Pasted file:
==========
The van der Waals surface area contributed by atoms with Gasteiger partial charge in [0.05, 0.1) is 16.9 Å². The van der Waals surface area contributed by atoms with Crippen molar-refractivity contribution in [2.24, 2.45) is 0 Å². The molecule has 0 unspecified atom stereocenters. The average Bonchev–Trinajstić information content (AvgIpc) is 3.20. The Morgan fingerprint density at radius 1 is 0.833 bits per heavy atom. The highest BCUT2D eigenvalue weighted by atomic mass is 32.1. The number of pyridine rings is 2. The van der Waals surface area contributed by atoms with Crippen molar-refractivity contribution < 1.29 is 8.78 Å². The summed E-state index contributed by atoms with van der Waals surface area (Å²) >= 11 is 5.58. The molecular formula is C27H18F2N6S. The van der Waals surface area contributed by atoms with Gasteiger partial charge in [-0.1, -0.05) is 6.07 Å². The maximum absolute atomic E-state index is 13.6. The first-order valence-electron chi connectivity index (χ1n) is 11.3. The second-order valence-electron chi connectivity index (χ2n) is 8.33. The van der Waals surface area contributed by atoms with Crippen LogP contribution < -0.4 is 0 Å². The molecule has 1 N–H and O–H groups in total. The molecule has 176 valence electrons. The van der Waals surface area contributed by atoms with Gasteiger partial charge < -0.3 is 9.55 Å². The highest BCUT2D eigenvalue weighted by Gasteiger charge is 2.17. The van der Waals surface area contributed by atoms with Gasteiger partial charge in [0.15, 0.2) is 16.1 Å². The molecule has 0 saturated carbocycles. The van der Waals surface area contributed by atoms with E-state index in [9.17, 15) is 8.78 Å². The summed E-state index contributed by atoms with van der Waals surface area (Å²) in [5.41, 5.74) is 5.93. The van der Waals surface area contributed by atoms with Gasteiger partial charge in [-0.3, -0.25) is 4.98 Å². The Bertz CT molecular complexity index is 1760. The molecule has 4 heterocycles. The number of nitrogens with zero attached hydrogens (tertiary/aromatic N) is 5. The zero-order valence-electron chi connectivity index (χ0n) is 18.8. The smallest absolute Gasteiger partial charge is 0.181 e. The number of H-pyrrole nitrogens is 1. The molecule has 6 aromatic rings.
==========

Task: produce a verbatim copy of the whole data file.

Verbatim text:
The van der Waals surface area contributed by atoms with Gasteiger partial charge in [0.05, 0.1) is 16.9 Å². The van der Waals surface area contributed by atoms with Crippen molar-refractivity contribution in [2.24, 2.45) is 0 Å². The molecule has 0 unspecified atom stereocenters. The average Bonchev–Trinajstić information content (AvgIpc) is 3.20. The Morgan fingerprint density at radius 1 is 0.833 bits per heavy atom. The highest BCUT2D eigenvalue weighted by atomic mass is 32.1. The number of pyridine rings is 2. The van der Waals surface area contributed by atoms with Crippen molar-refractivity contribution < 1.29 is 8.78 Å². The summed E-state index contributed by atoms with van der Waals surface area (Å²) >= 11 is 5.58. The molecular formula is C27H18F2N6S. The van der Waals surface area contributed by atoms with Gasteiger partial charge in [-0.1, -0.05) is 6.07 Å². The maximum absolute atomic E-state index is 13.6. The first-order valence-electron chi connectivity index (χ1n) is 11.3. The second-order valence-electron chi connectivity index (χ2n) is 8.33. The van der Waals surface area contributed by atoms with Crippen LogP contribution < -0.4 is 0 Å². The molecule has 1 N–H and O–H groups in total. The molecule has 176 valence electrons. The van der Waals surface area contributed by atoms with Gasteiger partial charge < -0.3 is 9.55 Å². The highest BCUT2D eigenvalue weighted by Gasteiger charge is 2.17. The van der Waals surface area contributed by atoms with Gasteiger partial charge in [0.15, 0.2) is 16.1 Å². The molecule has 0 saturated carbocycles. The van der Waals surface area contributed by atoms with E-state index in [9.17, 15) is 8.78 Å². The summed E-state index contributed by atoms with van der Waals surface area (Å²) in [5.41, 5.74) is 5.93. The van der Waals surface area contributed by atoms with Gasteiger partial charge in [-0.3, -0.25) is 4.98 Å². The Bertz CT molecular complexity index is 1760. The molecule has 4 heterocycles. The number of nitrogens with zero attached hydrogens (tertiary/aromatic N) is 5. The zero-order valence-electron chi connectivity index (χ0n) is 18.8. The smallest absolute Gasteiger partial charge is 0.181 e. The number of H-pyrrole nitrogens is 1. The molecule has 6 aromatic rings.